The King of Sunday Morning by Jay McCauley #bookreview

The King of Sunday Morning is a geezer. Not in the traditional sense of the word as in old man. This geezer is a face, a wannabe, a top notch bloke. He is the greatest DJ that never was. He should have been. Could have been. Would have been. Now becoming a has-been.

Tray McCarthy was born into privilege but with the genetic coding of London’s violent East End. Having broken the underworld’s sacred honour code, it is only his family’s gangland connections that save him. But in return for his life, he must deny that which he has ever known or ever will be and runs to Australia where he is forced to live an inconsequential life.

But trouble never strays far from Tray McCarthy and eventually his past and present collide to put everyone he has ever loved in danger. He must now make a stand and fight against those that are set to destroy him and play their game according to his rules.

Set against the subterfuge and violence of the international drugs trade, The King of Sunday Morning is the tale of what can go wrong when you make bad decisions. Tray McCarthy has made some of the worst. He must now save those he holds dear but in the process gets trapped deeper and deeper into a world where he doesn’t belong.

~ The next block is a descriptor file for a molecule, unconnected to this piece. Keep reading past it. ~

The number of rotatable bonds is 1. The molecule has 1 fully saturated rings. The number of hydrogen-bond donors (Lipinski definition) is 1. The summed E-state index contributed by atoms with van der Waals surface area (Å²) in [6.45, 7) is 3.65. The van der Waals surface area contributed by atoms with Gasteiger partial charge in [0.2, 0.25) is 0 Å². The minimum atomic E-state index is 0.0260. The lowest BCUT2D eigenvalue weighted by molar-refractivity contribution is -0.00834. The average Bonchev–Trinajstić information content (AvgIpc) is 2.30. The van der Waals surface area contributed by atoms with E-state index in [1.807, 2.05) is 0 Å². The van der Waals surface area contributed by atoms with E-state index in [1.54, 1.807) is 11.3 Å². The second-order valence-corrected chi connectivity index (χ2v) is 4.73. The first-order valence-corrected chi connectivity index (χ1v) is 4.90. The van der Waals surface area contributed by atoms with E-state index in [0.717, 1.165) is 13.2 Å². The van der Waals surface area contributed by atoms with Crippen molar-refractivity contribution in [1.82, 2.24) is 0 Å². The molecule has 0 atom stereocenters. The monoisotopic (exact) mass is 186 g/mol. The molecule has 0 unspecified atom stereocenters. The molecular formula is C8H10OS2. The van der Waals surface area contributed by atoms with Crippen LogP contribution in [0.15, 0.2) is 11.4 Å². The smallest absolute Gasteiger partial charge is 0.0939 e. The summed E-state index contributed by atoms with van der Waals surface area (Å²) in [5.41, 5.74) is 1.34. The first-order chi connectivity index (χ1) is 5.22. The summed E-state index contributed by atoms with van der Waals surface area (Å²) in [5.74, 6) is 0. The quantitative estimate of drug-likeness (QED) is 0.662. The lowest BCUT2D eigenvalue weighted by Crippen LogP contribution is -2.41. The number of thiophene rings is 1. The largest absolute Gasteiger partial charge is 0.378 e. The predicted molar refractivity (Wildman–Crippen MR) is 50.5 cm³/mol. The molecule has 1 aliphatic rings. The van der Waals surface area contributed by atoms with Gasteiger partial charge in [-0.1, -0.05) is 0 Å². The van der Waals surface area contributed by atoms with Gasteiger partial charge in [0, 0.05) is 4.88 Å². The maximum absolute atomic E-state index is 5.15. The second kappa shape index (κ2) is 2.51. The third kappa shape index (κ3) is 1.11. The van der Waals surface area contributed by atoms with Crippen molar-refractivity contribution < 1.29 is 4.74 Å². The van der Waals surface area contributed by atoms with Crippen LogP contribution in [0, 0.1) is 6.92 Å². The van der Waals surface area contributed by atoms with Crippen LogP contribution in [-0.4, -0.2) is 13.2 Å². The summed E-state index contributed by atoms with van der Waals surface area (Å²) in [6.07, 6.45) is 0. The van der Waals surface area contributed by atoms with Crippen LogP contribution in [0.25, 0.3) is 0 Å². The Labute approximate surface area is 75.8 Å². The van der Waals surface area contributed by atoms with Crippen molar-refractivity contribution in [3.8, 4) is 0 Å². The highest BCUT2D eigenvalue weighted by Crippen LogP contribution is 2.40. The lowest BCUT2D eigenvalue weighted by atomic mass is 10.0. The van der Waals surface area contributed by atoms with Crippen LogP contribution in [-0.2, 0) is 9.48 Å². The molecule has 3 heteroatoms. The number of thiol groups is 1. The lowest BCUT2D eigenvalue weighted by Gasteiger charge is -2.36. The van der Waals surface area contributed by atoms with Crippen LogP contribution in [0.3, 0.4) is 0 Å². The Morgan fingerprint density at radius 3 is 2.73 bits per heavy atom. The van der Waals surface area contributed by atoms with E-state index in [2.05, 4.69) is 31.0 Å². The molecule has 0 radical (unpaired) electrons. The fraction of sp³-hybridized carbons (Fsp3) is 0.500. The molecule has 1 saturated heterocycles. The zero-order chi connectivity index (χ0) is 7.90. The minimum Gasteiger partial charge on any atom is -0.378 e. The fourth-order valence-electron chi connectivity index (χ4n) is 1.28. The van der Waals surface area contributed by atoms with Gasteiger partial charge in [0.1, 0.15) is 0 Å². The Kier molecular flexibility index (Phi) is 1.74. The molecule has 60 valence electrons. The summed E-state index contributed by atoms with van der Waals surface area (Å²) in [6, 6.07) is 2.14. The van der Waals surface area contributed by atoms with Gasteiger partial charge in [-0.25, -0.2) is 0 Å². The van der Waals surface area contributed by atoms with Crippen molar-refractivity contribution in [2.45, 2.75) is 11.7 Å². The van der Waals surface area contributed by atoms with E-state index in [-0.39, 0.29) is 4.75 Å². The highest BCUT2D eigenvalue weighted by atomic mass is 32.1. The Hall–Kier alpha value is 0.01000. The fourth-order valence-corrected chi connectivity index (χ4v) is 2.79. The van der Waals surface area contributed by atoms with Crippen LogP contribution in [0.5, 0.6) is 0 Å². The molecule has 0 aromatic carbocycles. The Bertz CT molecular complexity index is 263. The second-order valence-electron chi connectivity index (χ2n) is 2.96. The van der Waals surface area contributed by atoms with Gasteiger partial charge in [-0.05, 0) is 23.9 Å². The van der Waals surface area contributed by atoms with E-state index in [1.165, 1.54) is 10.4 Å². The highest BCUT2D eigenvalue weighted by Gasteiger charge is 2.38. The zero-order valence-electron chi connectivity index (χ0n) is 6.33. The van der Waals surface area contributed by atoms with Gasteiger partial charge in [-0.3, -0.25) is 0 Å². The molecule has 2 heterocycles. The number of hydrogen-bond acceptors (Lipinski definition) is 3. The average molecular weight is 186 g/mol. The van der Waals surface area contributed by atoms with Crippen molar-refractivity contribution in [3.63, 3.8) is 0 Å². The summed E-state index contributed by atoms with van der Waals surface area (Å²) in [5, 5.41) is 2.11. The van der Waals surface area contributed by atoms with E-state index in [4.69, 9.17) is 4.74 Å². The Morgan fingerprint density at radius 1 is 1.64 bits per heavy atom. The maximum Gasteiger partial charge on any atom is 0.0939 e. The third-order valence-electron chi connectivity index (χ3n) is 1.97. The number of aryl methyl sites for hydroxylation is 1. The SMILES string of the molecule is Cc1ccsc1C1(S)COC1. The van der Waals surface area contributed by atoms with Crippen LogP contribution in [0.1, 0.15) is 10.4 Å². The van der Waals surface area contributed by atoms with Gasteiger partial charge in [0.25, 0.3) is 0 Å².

“I want three pump-action shotguns, about twelve sticks of dynamite and a blowtorch”


My thoughts-

Despite the language, drugs and sexual content, this book grabs you. As you read it  you totally get that it’s all necessary to totally grasp the situation that Tray gets himself into and propels him into the race against time.   Tray’s life is violence. He was born into it and when he breaks the rules he has no choice but to flee. I love Jay’s writing style. He totally pulls you in and you feel like if you put the book down you are going to miss something! It’s a dark twisted tale that is reminiscent of the retro gangster movies (my favorite by the way) so if you like stories the seedy underbelly of the drug trade, you will love this.  King spans over quite a few decades. I liked how history was tied into the story to give you perspective of where the story was at and the frame of mind people were in. Over all a fantastic book. 4 stars from me!

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